Federal, State And Local Officials Participate In Louisiana Symposium On Recovery And Resiliency

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Participants share lessons learned from August flood and discuss disaster preparedness for future

LAFAYETTE, La. — With a focus on lessons learned from Louisiana’s August 2016 flood, officials from federal, state and local agencies shared insights recently at the inaugural Louisiana Symposium on Recovery and Resilience. Participants gathered Dec. 8 at the Louisiana Immersive Technologies Enterprise, or LITE, Center in Lafayette for the event developed by Louisiana’s Office of Community Development-Disaster Recovery Unit, Louisiana Economic Development and the Federal Emergency Management Agency. The symposium’s goals were to ensure strong coordination at all levels of government and to identify opportunities for improving disaster response before, during and after future events. 

Offering an opportunity for local leaders to ask questions and express concerns about flooding in their localities, the more than 150 participants gained firsthand information provided by disaster recovery leadership. The symposium’s featured speaker, Gov. John Bel Edwards, informed the crowd about his efforts to obtain more federal funding for the recovery that is being guided by his Restore Louisiana Task Force and administered by OCD-DRU. 

In Louisiana, we are keenly aware of the need to be prepared for natural disasters and that we must endeavor to build our state back stronger than before,” Gov. Edwards said. “This symposium represented a committed statewide effort to collaborate across parish lines and invest in a more resilient future for all Louisianans.” 

 

In addition to the address by Gov. Edwards, the symposium featured remarks from representatives of the OCD-Disaster Recovery Unit, FEMA and the Governor’s Office of Homeland Security and Emergency Preparedness. Other speakers and panelists included parish representatives; officials from state, federal and local agencies; and keynote speaker Jane Cage, who managed the Joplin Citizens Advisory Recovery Team in Joplin, Missouri, following that city’s May 2011 tornado disaster.

“It’s perfectly clear that Louisiana will be dealing with natural disasters on a regular basis,” said OCD-DRU Executive Director Pat Forbes. “It’s imperative that we respond to these disasters not with a business-as-usual approach, but with an eye to the future, so our communities can have confidence in our ability to bounce back stronger each time. This symposium provided us with a chance to make sure we’re all working together to develop the plans and processes necessary for faster recovery and greater resilience in the future.”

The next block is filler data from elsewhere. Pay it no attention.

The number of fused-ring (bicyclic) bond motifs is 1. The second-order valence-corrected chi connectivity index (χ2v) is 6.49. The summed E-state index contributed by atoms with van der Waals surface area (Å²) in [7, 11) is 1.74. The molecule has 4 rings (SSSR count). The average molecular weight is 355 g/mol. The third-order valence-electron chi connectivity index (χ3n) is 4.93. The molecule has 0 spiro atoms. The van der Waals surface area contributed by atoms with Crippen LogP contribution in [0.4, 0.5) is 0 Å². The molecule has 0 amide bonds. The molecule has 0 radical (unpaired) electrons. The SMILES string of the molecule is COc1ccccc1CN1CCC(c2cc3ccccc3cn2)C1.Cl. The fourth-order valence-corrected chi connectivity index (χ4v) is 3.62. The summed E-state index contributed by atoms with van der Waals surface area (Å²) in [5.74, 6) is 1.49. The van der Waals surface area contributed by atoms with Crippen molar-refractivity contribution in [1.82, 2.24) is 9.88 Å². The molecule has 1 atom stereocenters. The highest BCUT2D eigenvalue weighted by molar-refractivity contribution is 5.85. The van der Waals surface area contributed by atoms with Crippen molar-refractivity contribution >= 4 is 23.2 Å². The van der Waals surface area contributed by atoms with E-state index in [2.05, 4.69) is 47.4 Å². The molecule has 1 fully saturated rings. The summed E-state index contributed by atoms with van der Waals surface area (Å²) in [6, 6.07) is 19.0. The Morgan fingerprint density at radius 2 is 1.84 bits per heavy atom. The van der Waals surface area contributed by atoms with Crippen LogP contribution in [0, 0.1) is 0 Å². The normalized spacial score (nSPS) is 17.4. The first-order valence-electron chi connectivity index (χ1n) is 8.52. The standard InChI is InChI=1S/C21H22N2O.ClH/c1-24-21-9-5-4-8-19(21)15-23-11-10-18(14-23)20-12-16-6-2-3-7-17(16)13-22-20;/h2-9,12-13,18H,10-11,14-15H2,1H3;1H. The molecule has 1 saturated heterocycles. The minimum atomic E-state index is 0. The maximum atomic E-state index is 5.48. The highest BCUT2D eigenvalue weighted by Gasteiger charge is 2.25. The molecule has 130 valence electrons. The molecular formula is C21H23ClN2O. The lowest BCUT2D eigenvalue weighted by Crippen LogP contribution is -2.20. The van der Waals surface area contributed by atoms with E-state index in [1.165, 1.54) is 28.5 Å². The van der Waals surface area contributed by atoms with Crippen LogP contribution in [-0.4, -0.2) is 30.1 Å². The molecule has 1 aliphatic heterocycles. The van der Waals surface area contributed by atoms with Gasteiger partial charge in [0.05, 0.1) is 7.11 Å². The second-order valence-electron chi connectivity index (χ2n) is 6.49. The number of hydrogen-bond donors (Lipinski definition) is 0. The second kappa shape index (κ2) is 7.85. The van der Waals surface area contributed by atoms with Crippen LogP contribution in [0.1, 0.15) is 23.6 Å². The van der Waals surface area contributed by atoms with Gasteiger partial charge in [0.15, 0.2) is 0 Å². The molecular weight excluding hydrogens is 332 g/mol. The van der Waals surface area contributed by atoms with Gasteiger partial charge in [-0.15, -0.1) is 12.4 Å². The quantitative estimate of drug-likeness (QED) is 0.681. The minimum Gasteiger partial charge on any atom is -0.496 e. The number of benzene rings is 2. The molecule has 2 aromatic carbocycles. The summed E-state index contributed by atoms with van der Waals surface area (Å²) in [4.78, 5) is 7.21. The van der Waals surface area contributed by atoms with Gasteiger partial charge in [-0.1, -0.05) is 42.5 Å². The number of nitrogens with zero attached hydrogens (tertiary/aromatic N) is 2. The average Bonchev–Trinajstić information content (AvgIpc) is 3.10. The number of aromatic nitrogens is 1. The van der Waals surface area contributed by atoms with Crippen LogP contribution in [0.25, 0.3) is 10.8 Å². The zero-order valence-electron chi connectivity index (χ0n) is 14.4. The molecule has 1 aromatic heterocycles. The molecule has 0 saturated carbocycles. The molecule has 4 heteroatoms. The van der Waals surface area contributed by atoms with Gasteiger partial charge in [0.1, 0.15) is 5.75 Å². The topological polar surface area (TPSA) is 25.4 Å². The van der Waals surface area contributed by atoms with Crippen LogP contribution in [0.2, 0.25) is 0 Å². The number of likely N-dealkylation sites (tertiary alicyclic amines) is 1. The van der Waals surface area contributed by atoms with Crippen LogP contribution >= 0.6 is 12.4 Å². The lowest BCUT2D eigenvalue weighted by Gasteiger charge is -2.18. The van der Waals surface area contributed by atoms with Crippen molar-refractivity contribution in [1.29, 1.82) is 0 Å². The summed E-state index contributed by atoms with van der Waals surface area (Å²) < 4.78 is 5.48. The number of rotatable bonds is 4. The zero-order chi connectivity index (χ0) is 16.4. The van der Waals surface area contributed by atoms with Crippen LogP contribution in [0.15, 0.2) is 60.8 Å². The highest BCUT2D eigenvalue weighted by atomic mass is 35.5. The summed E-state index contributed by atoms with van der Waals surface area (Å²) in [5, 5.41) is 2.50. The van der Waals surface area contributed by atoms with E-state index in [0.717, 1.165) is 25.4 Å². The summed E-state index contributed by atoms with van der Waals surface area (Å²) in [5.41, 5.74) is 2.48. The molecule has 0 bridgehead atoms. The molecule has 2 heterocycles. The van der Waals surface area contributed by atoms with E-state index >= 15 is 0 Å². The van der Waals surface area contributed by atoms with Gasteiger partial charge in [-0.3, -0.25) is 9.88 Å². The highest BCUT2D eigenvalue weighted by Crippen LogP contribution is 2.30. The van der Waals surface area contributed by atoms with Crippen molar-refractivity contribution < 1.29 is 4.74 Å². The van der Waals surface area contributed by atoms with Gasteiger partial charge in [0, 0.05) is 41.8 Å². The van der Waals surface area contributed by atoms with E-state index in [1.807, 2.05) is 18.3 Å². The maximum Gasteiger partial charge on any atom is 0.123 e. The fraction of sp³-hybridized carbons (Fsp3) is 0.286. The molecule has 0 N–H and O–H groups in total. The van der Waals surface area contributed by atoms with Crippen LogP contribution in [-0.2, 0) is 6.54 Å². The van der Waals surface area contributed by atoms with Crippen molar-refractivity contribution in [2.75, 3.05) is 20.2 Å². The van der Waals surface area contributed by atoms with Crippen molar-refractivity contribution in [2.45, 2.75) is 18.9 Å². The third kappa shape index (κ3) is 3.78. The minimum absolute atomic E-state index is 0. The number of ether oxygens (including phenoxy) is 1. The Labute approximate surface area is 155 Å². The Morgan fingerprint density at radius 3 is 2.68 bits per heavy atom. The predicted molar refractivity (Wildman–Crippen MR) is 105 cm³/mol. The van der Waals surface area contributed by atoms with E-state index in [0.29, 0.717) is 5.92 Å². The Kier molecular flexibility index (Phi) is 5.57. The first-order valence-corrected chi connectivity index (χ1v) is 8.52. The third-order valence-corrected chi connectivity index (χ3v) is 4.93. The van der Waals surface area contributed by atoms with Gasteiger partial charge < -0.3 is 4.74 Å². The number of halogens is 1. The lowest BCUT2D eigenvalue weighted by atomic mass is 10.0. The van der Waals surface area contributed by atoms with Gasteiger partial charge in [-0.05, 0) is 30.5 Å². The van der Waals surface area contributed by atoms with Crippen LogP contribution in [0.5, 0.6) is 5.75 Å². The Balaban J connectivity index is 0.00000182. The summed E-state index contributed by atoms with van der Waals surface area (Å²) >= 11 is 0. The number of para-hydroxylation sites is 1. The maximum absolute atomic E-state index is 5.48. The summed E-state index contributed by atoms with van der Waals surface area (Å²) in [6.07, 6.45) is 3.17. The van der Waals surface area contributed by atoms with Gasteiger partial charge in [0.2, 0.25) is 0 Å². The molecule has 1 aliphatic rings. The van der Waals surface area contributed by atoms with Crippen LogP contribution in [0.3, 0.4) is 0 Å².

The symposium began with an overview of how Louisiana aligned with the FEMA-established National Disaster Recovery Framework, which resulted in the Governor’s Restore Louisiana Task Force. The symposium also included seven breakout sessions that covered a variety of topics, including Community Planning and Capacity Building; the Economics of Recovery; Health and Social Services; Planning and Designing Resilient Communities and Neighborhoods; Public Facilities and Infrastructure; Natural and Cultural Resources for Recovery of a Floodplain; and Disaster Recovery Through Nonprofits.

“The primary focus of the symposium was to ensure that all pertinent federal, state and local departments are coordinating throughout the disaster planning and recovery process,” said LED Community Competitiveness Director Skip Smart. “We saw tremendous efforts from our federal, state and local partners – efforts that were based on lessons learned from previous disasters. But so long as there are communities that need to recover or better mitigate the effects of a natural disaster, we will still need to improve our collaboration and preparation skills in advance of future disasters. This symposium will help us do precisely that.”

“The Governor’s Restore Louisiana Task Force, established on the structure of the National Disaster Recovery Framework, serves as an excellent model for any state facing long-term disaster recovery challenge,” said FEMA’s Ryan Rockabrand, deputy federal disaster recovery coordinator. “This symposium is a great example of how this structure and the state brought together all stakeholders – federal, state and local governments, businesses, nonprofits and academia – to work collectively as Louisiana moves forward with long-term recovery efforts.” 

In addition to the symposium, the state Office of Community Development has scheduled public meetings in the regions impacted by the 2016 floods. The meetings are free, open to the public, and will provide residents with an opportunity to view and comment on the available homeowner, renter and small business assistance programs for flood recovery. See below for a list of upcoming meetings:

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